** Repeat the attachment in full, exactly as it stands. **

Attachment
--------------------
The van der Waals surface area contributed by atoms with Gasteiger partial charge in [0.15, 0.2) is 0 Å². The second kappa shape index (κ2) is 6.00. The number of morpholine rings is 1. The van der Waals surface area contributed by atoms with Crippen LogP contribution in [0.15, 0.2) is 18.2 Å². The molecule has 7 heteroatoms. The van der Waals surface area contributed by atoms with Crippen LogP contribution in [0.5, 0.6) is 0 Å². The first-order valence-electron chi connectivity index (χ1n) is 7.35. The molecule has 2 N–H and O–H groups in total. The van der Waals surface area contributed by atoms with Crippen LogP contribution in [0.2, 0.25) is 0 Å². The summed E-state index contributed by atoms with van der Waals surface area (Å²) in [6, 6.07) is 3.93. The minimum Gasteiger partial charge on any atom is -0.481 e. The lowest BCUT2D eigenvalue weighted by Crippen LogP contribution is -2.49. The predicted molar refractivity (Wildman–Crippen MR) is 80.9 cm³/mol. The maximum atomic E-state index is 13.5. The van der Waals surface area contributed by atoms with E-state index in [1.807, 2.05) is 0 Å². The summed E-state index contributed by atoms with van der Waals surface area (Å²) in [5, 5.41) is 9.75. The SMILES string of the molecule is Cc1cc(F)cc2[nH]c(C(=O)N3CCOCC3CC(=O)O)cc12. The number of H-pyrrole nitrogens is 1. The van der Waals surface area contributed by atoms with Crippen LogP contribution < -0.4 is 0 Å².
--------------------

The van der Waals surface area contributed by atoms with Gasteiger partial charge in [0.15, 0.2) is 0 Å². The second kappa shape index (κ2) is 6.00. The number of morpholine rings is 1. The van der Waals surface area contributed by atoms with Crippen LogP contribution in [0.15, 0.2) is 18.2 Å². The molecule has 7 heteroatoms. The van der Waals surface area contributed by atoms with Crippen LogP contribution in [0.5, 0.6) is 0 Å². The first-order valence-electron chi connectivity index (χ1n) is 7.35. The molecule has 2 N–H and O–H groups in total. The van der Waals surface area contributed by atoms with Crippen LogP contribution in [0.2, 0.25) is 0 Å². The summed E-state index contributed by atoms with van der Waals surface area (Å²) in [6, 6.07) is 3.93. The minimum Gasteiger partial charge on any atom is -0.481 e. The lowest BCUT2D eigenvalue weighted by Crippen LogP contribution is -2.49. The predicted molar refractivity (Wildman–Crippen MR) is 80.9 cm³/mol. The maximum atomic E-state index is 13.5. The van der Waals surface area contributed by atoms with E-state index in [1.807, 2.05) is 0 Å². The summed E-state index contributed by atoms with van der Waals surface area (Å²) in [5, 5.41) is 9.75. The SMILES string of the molecule is Cc1cc(F)cc2[nH]c(C(=O)N3CCOCC3CC(=O)O)cc12. The number of H-pyrrole nitrogens is 1. The van der Waals surface area contributed by atoms with Crippen LogP contribution < -0.4 is 0 Å².